9.  Walk in the shoes to make sure it feels comfortable. No need to do a marathon run while trying on shoes, but at least take a walk around the store. Shoes express your fashion sense and affect your health and activities. So choose wisely.
  10.  Replace footwear as required. Factors such as activity level, walking surfaces, and weight, will affect the life of your footwear.
  11.  Support. The arch area of the shoe should be strong and supportive, it should never bend. You should not be able to compress the heel counter (back of the shoe) or easily twist the shoe.  Shop at shoe stores that offer full service, including good size and width selections and staff that are trained in proper shoe fit.
What determines a shoes ability to protect and perform?

What Determines a Shoe’s Ability to Protect and Perform?

There are six major factors that will impact a shoe’s performance:

  • Construction. Techniques: slip lasting, injection molding, stitching, welting, and cementing create differences in a shoe that will not show to the average person. Quality of construction should be a consideration.
  • Materials. The components of a shoe affect its firmness, flexibility, breath-ability, weight and ultimate functionality.
  • Heel height. When walking barefoot, the heel normally rises about 2 inches during each step; the front of the foot provides the push-off motion that propels the next step. In a flat-heeled shoe the heel continues to rise naturally, and the foot gives a normal push-off. In a higher-heeled shoe, natural movement is altered. The initial effect is redistribution of weight; an enormous amount of pressure is redistributed onto the forefoot, affecting the ability of the toes to push off and changing a person’s gait. With long-term usage, higher heels also have a ripple effect on the upper body so that pressures on the feet will create pressures on upper joints, muscles and tendons.
  • Shoe shape. The shoe’s shape must match the foot shape. Otherwise, discomfort and eventually damage are likely to result.
  • Foot characteristics. Feet lengthen, shorten, expand and contract during motion, thousands of times a day. They also get longer and broader as people get older. But while your feet change continuously, your shoes don’t. That’s what makes it important to get your feet measured each time you shop for shoes; it provides the salesperson with a baseline that allows him/her to match your foot’s characteristics with shoes designed for those characteristics. Foot length, width, girth, arch height and natural padding are all factors. So is the activity for which you are buying the shoes.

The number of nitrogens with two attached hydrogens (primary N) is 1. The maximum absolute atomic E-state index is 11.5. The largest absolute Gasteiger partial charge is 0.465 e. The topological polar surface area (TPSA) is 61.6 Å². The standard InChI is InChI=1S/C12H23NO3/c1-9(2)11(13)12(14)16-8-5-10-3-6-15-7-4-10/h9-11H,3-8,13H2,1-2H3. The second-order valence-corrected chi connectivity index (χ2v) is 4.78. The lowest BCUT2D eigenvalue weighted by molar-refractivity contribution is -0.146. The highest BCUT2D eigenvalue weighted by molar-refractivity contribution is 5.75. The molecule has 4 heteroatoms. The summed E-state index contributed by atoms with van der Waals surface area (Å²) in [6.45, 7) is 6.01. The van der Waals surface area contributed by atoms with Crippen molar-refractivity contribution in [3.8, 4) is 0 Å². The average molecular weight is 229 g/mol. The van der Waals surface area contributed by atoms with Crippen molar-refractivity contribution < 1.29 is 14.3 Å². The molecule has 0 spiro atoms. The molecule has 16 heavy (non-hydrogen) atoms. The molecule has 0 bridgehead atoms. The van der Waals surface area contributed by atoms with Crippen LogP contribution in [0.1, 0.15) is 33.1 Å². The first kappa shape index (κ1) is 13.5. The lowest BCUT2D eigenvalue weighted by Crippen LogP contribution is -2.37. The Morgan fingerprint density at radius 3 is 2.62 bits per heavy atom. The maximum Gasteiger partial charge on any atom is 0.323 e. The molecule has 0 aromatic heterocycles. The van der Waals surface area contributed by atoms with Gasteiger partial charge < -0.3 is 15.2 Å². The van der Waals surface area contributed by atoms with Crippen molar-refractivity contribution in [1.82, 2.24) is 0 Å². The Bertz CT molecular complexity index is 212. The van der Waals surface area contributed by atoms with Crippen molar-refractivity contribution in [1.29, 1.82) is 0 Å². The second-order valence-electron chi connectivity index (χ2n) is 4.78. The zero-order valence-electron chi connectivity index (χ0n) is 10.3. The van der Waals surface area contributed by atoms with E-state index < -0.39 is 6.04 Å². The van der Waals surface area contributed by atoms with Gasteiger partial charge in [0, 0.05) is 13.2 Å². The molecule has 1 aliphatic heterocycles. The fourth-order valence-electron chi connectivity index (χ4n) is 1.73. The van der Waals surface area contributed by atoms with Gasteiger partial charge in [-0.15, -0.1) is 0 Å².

• Shoe fit. Shoe sizes are not standardized which means a shoe labeled size 8 by one manufacturer will be very different from ones that other manufacturers call size 8. This is because shoes are built on models  and a model’s dimensions are proprietary information by manufacturer – it is no an industry-wide standard. What is standard about size is the difference between a whole size and a half-size: one-third of an inch. Be prepared to shop for shoes within a small size range – if you wear a size 8 in one brand, you might need a 7 ½ or 8 ½ in another brand.
Meeting individual needs

Meeting Individual Needs

As no single type of footwear is appropriate to every activity and most people find that their footwear needs including shoes, orthotics and hose or socks will vary according to their activities and performance levels. Shoes designed for office wear are probably not sufficient to support feet through a long afternoon at the shopping mall. Similarly, orthoses designed for a basketball player provide a different kind of support than orthoses for a tennis player.